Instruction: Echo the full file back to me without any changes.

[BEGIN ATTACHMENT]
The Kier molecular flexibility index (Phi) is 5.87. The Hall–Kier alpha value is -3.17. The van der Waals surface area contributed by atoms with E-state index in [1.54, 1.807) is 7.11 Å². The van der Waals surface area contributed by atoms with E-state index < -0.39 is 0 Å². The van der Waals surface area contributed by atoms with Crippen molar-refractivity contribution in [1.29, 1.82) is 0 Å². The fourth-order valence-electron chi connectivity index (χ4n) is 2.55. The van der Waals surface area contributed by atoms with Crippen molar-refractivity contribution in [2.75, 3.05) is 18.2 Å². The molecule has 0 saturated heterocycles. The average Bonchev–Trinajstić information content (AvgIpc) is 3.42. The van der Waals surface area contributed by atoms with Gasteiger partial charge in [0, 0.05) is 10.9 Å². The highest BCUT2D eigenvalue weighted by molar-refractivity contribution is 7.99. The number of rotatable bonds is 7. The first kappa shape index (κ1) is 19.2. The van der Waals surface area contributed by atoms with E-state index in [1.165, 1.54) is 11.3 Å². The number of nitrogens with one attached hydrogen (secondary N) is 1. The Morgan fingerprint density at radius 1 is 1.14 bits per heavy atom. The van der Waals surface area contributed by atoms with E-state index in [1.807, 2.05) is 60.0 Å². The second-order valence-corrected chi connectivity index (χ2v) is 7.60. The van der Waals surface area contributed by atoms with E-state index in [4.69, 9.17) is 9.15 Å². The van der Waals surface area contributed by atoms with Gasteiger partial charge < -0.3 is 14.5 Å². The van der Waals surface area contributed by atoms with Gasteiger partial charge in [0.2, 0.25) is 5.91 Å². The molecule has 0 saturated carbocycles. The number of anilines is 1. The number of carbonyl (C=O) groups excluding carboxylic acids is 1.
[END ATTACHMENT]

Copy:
The Kier molecular flexibility index (Phi) is 5.87. The Hall–Kier alpha value is -3.17. The van der Waals surface area contributed by atoms with E-state index in [1.54, 1.807) is 7.11 Å². The van der Waals surface area contributed by atoms with E-state index < -0.39 is 0 Å². The van der Waals surface area contributed by atoms with Crippen molar-refractivity contribution in [1.29, 1.82) is 0 Å². The fourth-order valence-electron chi connectivity index (χ4n) is 2.55. The van der Waals surface area contributed by atoms with Crippen molar-refractivity contribution in [2.75, 3.05) is 18.2 Å². The molecule has 0 saturated heterocycles. The average Bonchev–Trinajstić information content (AvgIpc) is 3.42. The van der Waals surface area contributed by atoms with Gasteiger partial charge in [0, 0.05) is 10.9 Å². The highest BCUT2D eigenvalue weighted by molar-refractivity contribution is 7.99. The number of rotatable bonds is 7. The first kappa shape index (κ1) is 19.2. The van der Waals surface area contributed by atoms with E-state index in [1.165, 1.54) is 11.3 Å². The number of nitrogens with one attached hydrogen (secondary N) is 1. The Morgan fingerprint density at radius 1 is 1.14 bits per heavy atom. The van der Waals surface area contributed by atoms with E-state index in [1.807, 2.05) is 60.0 Å². The second-order valence-corrected chi connectivity index (χ2v) is 7.60. The van der Waals surface area contributed by atoms with E-state index in [4.69, 9.17) is 9.15 Å². The van der Waals surface area contributed by atoms with Gasteiger partial charge < -0.3 is 14.5 Å². The van der Waals surface area contributed by atoms with Gasteiger partial charge in [0.2, 0.25) is 5.91 Å². The molecule has 0 saturated carbocycles. The number of anilines is 1. The number of carbonyl (C=O) groups excluding carboxylic acids is 1.